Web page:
The S&P500 rose 0.95% on very light volume last week. Volatility inched down, but only a bit because it has now almost returned back down to the lows of 2013.
Interestingly, the S&P climbed in the face of challenging news flow, especially out of Ukraine and the crisis that is now pitting the US and western Europe against Russia and possibly China. More than one government leader has warned that there are many similarities between this situation and the one that led up to World War I. So today, when analysts are sounding the alarms about WWIII, however remote the chances, the S&P500 simply shrugs them off and rallies on. Amazing.
Technically, the S&P500 remains very over-bought, pure and simple. On both the daily and weekly charts, the price is hugging the upper Bollinger band. But since the 50 day is above the 200 day moving average, and both moving averages are upward sloping, most every technical trader and investor will feel like there is no choice but to be long and stay long stocks. At the same time, however, lots of breadth indicators are weak or are weakening. Both the McClellan oscillator and the summation index have not returned to their recent highs the way S&P500 prices have. The same applies to new highs minus new lows, as well as the percent of stocks above their 150 day moving average—both of which are significantly weaker than they were at the prior stock market highs.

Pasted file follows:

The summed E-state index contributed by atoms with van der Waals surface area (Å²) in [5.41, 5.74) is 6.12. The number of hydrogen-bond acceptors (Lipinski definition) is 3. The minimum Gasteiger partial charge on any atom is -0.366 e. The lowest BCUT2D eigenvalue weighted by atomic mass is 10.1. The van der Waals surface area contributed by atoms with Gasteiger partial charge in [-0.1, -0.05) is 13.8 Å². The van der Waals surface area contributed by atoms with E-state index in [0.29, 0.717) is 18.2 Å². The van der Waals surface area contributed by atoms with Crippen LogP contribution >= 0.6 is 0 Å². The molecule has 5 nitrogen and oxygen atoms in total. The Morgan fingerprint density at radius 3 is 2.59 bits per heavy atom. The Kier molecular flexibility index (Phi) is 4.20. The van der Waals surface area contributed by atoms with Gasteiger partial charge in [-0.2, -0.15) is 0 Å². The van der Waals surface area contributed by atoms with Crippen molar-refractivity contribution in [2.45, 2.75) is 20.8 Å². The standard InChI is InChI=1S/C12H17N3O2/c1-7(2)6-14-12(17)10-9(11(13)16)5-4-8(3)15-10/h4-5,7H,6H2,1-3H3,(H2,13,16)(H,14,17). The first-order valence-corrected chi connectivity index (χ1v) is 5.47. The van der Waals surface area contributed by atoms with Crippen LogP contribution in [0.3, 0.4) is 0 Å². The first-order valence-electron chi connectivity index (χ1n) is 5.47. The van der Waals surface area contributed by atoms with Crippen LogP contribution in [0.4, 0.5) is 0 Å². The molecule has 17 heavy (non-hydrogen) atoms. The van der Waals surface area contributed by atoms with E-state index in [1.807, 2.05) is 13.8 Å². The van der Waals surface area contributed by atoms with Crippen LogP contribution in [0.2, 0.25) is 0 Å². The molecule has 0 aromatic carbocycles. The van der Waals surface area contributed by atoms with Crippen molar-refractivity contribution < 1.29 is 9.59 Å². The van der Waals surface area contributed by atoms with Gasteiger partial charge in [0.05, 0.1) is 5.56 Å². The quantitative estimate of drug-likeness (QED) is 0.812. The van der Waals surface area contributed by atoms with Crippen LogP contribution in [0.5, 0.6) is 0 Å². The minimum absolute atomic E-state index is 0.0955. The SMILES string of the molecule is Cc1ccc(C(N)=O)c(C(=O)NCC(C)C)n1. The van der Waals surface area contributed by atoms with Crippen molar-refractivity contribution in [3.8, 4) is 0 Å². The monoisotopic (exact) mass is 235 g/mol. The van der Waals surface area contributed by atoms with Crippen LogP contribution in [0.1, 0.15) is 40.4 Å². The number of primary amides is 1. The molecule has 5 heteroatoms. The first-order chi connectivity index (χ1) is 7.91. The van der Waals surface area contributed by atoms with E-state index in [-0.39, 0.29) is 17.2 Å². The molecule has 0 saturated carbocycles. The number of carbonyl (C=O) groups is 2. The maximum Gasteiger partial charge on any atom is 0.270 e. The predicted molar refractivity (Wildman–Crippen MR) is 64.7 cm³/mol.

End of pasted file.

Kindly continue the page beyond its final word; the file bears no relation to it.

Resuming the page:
US macro results continue to be mixed. The Dallas Fed survey and the Chicago PMI both beat expectations, but consumer confidence, construction spending and the PMI manufacturing index all missed. The most important miss of the day was the horrible GDP result for the first quarter of 2014. Instead of growing at 1.1% as expected, GDP crept up at only 0.1%—-a massive miss. Initial jobless claims also missed badly. On the positive side, at first glance, payrolls rose more than expected. But beneath the surface of the jobs report, things were much uglier. Average hourly earnings didn’t rise at all—they were supposed to move up a healthy 0.2%. The labor force participation rate plunged to 62.8%, to the lowest level since 1978. About 800,000 jobless people left the workforce, because they were so discourage, and that means they no longer count as being unemployed. And that means the headline unemployment rate fell to 6.3% giving the appearance of a healthy jobs environment, when in fact nothing could be further from the truth.
Finally, starting about six months ago, we have been promoting the idea that US Treasury prices have fallen so much that they actually offered a good value. In other words, we projected that interest rates would fall over the following months.
At the same time, the consensus has been that US government interest rates would rise. And this view was strongly held and promoted by bankers, economists, and thousands of money managers around the world.
So what’s the verdict?
Well, about six months ago, the US 10 year Treasury hit 3.0%. Last Friday, it closed at 2.58% proving that the massive consensus among all those “professionals” was horribly wrong.
Not only did US Treasury rates not rise, they didn’t even remain unchanged. Instead, they plunged……just as we expected.
And the best part is that they may have even more room to fall.